The “focusing” the spokesperson mentioned was a reference to the disastrous path Microsoft forged for its mobile business. Less than two years after announcing the acquisition of Nokia’s phone assets — and just weeks before launching Windows 10 — Microsoft admitted the move was a catastrophe when it wrote off $7.6 billion. The resulting collapse of Microsoft’s smartphone strategy, along with a cratering of consumer PC sales — all that kept that business afloat were commercial sales as businesses prepped for Windows 10 — put the billion out of reach.

It wasn’t the first time that Microsoft’s number crunching led it to set boastful goals. In 2012, then-CEO Steve Ballmer seemed to say that the at-the-time impending Windows 8 would be on 500 million devices within its first year. Although Microsoft later contended that Ballmer’s comments had been miscast, he and others at Microsoft kept arguing that upgrades to Windows 8 would create a lucrative audience for app developers. In the end, Windows 8 was judged a flop, peaking at under 18% of all Windows devices, a lower crest than even Windows Vista six years earlier.

Today’s 1 billion device claim came remarkably close to a Computerworld estimate based on data from analytics vendor Net Applications. According to the California company’s February data, Windows 10 accounted for 65.1% of all versions of Windows. Microsoft has long touted the number 1.5 billion as the installed base of Windows PCs. The 65.1% of 1.5 billion for February represented approximately 976 million desktop and notebook personal computers, just a baker’s-dozen-plus-one millions shy of Microsoft’s magic number.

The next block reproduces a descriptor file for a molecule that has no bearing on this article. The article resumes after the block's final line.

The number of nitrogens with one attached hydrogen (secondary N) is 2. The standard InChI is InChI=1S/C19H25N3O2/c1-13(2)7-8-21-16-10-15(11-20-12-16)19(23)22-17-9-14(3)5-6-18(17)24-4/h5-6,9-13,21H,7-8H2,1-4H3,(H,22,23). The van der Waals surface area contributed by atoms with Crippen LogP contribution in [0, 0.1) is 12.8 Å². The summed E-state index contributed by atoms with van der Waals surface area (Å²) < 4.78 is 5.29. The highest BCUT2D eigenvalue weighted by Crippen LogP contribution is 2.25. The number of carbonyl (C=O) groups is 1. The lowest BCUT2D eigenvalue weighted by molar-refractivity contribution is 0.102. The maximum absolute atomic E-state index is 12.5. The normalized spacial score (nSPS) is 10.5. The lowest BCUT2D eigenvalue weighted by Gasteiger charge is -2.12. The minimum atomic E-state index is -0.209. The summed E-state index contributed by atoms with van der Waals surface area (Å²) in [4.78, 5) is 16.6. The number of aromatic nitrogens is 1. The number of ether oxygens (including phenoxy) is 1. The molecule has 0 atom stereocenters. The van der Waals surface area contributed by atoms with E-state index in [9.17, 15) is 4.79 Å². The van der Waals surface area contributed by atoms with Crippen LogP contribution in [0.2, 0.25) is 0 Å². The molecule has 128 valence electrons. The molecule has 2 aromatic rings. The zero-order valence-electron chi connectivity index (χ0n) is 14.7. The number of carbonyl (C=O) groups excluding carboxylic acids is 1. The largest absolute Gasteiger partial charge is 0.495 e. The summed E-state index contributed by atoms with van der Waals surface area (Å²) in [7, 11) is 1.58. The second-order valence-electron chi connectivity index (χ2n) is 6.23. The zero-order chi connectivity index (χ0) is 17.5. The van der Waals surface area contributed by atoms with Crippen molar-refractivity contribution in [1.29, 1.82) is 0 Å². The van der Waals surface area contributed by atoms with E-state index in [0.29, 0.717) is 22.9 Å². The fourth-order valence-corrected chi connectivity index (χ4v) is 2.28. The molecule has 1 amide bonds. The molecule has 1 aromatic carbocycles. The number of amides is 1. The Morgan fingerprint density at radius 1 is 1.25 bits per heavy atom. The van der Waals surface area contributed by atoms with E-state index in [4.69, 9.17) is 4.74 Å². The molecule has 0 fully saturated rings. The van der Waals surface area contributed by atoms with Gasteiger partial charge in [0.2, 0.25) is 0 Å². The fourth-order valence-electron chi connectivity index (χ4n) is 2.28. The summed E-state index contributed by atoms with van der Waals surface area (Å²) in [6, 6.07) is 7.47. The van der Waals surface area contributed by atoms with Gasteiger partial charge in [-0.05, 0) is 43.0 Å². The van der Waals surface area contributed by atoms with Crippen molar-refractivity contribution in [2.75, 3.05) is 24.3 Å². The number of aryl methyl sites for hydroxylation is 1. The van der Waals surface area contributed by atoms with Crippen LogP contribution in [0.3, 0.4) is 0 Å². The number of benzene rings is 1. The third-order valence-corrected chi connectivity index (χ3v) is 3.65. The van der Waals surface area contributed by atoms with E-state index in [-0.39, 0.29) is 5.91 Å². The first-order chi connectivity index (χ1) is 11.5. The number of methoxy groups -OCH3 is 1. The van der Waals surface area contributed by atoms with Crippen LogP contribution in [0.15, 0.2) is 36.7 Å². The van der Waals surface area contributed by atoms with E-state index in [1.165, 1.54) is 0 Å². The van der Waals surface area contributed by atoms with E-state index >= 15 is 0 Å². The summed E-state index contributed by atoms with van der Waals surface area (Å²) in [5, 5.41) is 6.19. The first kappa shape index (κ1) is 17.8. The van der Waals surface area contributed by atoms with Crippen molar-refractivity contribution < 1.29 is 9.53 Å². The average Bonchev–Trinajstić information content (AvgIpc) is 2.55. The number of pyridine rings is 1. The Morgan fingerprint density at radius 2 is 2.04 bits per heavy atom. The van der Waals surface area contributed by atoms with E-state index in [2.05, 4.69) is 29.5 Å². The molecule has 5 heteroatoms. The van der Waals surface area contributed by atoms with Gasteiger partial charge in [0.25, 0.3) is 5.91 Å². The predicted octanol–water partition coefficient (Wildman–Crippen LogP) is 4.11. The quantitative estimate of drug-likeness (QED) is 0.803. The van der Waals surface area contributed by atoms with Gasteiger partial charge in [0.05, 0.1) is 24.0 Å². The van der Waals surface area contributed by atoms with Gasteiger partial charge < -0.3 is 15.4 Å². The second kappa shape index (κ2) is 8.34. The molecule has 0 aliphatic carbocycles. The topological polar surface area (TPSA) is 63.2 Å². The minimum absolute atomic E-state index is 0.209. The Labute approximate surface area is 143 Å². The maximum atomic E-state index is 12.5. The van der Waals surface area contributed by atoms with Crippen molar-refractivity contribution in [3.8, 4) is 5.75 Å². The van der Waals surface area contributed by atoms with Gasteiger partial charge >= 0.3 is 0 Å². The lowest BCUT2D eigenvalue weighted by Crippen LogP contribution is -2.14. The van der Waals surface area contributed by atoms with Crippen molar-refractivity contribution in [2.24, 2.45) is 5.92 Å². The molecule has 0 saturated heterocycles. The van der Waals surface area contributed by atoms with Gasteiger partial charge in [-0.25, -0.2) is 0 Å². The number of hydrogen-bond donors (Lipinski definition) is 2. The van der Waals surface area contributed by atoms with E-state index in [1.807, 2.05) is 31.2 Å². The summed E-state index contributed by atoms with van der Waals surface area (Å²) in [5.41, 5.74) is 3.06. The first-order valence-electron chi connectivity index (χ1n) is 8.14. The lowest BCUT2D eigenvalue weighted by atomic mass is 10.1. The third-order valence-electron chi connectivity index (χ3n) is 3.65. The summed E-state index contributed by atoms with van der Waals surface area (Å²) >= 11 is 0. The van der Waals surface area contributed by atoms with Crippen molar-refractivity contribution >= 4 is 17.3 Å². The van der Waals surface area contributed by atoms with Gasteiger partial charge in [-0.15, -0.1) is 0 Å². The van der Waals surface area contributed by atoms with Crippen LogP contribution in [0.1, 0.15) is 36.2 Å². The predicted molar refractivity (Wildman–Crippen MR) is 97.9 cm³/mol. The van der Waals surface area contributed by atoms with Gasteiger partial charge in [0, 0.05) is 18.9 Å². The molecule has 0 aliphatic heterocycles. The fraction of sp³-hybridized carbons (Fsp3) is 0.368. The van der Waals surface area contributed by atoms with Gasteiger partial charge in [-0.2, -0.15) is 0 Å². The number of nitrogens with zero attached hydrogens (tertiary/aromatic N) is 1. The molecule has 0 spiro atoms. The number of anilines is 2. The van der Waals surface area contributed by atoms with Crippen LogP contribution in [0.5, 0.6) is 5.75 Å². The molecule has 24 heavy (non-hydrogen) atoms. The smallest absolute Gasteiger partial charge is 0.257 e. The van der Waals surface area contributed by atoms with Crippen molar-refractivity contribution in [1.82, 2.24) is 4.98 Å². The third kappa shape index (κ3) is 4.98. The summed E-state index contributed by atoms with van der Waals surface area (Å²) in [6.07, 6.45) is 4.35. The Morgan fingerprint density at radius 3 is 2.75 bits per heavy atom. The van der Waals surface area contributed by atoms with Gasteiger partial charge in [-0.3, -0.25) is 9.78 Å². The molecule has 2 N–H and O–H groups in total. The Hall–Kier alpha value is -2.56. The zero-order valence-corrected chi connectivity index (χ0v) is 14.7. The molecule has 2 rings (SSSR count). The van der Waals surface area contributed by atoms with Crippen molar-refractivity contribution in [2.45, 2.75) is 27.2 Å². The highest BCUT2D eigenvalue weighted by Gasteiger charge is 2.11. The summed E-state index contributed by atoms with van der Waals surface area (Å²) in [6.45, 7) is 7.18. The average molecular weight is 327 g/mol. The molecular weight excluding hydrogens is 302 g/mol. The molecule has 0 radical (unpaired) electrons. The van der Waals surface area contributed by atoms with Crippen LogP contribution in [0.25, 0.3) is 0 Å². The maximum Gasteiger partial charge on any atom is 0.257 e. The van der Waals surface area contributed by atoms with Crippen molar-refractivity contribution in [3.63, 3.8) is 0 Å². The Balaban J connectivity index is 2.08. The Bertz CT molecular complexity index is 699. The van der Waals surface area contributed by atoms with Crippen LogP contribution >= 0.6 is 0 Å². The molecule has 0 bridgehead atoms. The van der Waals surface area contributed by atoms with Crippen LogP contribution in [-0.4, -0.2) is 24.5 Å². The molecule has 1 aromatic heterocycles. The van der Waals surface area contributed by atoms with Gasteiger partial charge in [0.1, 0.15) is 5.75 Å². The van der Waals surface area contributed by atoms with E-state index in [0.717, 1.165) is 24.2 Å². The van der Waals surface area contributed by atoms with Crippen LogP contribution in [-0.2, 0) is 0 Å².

Windows 10 has only open seas in front of it. With Windows 7 now retired from support and Windows 8/8.1 already under a 5% share, it won’t be long before 10 is the last Windows standing.

It was no coincidence, of course, that Windows 10 reached the billion benchmark after the veteran Windows 7 had been pushed aside. One could conclude, then, that Microsoft might only have made its time-sensitive goal if it had moved up Windows 7’s retirement two years.

Northwell Health deploys Microsoft Teams as secure messaging tool for clinical staff

Northwell Health is connecting tens of thousands of hospital workers with Microsoft Teams, improving collaboration between clinical staff and reducing the time needed to access patient information.

Northwell, the largest hospital network in the New York City area with 23 hospitals and 800 outpatient facilities, began its deployment of Teams as a secure messaging platform at the start of last year.

The reason for choosing Teams was to provide staff with a secure and compliant method of text communication, enabling hospital workers to share protected health information (PHI) on mobile devices, said Northwell Health’s chief medical information officer, Michael Oppenheim.

“At the most basic level, we need to provide a solution to enable providers to be able to communicate in a HIPAA-compliant way,” said Oppenheim. “Standard SMS texting on a phone is not sufficiently secure, so we wanted to be able to provide folks with something they could use from a desk, from a handheld [device], and have ad hoc communications with each other.”

Video is another key use case for connecting clinical staff. “Right from within Teams you can communicate, you can launch a meeting, you can have a multi-way collaboration with video. It enables us to take what we wanted from a clinical collaboration perspective beyond just an ad hoc texting tool.”